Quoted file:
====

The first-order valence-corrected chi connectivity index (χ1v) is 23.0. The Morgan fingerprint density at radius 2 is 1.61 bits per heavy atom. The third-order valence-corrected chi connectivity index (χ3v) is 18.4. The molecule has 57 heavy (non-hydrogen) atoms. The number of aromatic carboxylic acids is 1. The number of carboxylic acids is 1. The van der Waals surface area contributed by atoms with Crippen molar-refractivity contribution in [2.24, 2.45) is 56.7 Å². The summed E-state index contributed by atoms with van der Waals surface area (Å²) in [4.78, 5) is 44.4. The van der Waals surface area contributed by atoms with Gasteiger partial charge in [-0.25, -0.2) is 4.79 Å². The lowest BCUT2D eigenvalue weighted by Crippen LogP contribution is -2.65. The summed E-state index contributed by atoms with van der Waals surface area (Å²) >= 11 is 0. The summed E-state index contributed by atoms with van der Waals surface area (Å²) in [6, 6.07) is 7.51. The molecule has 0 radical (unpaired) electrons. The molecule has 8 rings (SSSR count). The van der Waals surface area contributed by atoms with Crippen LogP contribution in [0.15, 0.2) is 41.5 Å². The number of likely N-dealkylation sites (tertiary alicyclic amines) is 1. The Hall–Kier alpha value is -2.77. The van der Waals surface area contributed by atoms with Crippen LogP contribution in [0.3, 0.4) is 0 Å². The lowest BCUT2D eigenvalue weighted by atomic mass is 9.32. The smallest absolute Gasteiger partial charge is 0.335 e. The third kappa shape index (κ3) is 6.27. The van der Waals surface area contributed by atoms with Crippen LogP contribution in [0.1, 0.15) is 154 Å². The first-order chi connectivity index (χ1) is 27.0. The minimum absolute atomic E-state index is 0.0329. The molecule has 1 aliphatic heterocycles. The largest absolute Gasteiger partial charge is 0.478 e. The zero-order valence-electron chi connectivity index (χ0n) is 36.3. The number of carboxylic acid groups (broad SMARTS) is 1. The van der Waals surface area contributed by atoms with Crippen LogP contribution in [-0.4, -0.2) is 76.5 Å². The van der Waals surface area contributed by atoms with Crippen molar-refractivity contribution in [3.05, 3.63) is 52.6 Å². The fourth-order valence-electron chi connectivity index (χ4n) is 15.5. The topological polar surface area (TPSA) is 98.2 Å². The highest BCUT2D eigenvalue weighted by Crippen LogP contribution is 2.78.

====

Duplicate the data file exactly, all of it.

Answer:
The first-order valence-corrected chi connectivity index (χ1v) is 23.0. The Morgan fingerprint density at radius 2 is 1.61 bits per heavy atom. The third-order valence-corrected chi connectivity index (χ3v) is 18.4. The molecule has 57 heavy (non-hydrogen) atoms. The number of aromatic carboxylic acids is 1. The number of carboxylic acids is 1. The van der Waals surface area contributed by atoms with Crippen molar-refractivity contribution in [2.24, 2.45) is 56.7 Å². The summed E-state index contributed by atoms with van der Waals surface area (Å²) in [4.78, 5) is 44.4. The van der Waals surface area contributed by atoms with Gasteiger partial charge in [-0.25, -0.2) is 4.79 Å². The lowest BCUT2D eigenvalue weighted by Crippen LogP contribution is -2.65. The summed E-state index contributed by atoms with van der Waals surface area (Å²) >= 11 is 0. The summed E-state index contributed by atoms with van der Waals surface area (Å²) in [6, 6.07) is 7.51. The molecule has 0 radical (unpaired) electrons. The molecule has 8 rings (SSSR count). The van der Waals surface area contributed by atoms with Crippen LogP contribution in [0.15, 0.2) is 41.5 Å². The number of likely N-dealkylation sites (tertiary alicyclic amines) is 1. The Hall–Kier alpha value is -2.77. The van der Waals surface area contributed by atoms with Crippen LogP contribution in [0.3, 0.4) is 0 Å². The lowest BCUT2D eigenvalue weighted by atomic mass is 9.32. The smallest absolute Gasteiger partial charge is 0.335 e. The third kappa shape index (κ3) is 6.27. The van der Waals surface area contributed by atoms with Crippen LogP contribution in [0.1, 0.15) is 154 Å². The first-order chi connectivity index (χ1) is 27.0. The minimum absolute atomic E-state index is 0.0329. The molecule has 1 aliphatic heterocycles. The largest absolute Gasteiger partial charge is 0.478 e. The zero-order valence-electron chi connectivity index (χ0n) is 36.3. The number of carboxylic acid groups (broad SMARTS) is 1. The van der Waals surface area contributed by atoms with Crippen LogP contribution in [-0.4, -0.2) is 76.5 Å². The van der Waals surface area contributed by atoms with Crippen molar-refractivity contribution in [3.05, 3.63) is 52.6 Å². The fourth-order valence-electron chi connectivity index (χ4n) is 15.5. The topological polar surface area (TPSA) is 98.2 Å². The highest BCUT2D eigenvalue weighted by Crippen LogP contribution is 2.78.